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I think this really depends on what somebody's own language does. What looks natural for one person may look strange to another, but whether you write na, v or even do here, it's still understood. IMO there's no point in regulating this.steeven wrote:So "stukati" looks good. But, isn't it more common to say: "stukati na dveri" instead of "stukati v dveri" ?
ok, just make sure the noun after preposition : na and v is in Acc.wrote:but whether you write na, v or even do here, it's still understood.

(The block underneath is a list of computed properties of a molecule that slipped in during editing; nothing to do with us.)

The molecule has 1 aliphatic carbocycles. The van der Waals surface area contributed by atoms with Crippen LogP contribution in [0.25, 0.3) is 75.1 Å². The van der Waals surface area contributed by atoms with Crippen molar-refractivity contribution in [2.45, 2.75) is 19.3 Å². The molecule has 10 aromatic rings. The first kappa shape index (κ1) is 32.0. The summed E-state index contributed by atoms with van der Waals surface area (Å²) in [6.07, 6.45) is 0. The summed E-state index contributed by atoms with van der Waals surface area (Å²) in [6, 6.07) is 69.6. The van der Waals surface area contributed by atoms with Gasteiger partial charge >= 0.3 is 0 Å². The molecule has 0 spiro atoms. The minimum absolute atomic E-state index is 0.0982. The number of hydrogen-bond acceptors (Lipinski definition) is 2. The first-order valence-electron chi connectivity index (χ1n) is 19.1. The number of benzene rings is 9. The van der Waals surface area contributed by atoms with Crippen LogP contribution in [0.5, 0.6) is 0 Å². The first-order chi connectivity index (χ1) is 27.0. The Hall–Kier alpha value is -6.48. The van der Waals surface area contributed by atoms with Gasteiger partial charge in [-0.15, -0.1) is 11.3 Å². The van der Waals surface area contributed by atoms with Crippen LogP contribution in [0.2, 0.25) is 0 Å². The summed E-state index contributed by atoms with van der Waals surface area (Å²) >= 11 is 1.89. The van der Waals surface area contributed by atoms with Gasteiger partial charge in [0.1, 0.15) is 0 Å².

OK.bandziol20 wrote:ok, just make sure the noun after preposition : na and v is in Acc.
I agree.IJzeren Jan wrote:dveriy is nonsense.
I've seen also form thyra.steeven wrote:> Greek - thura (a door) - a feminine a-stem noun
In Slovene (and Croatian) there was also dveri (plur., rarely : sg. dver (f.)) and diminutive : dverce.wrote:> Slovene - duri (plural - doors)
I agree.wrote:Some scientists think that the plural form is so frequent because of the meaning "doors": two halves of the gate.
Maybe, Russian is more conservative in this casewrote:So why does Russian alone use the singular and plural forms?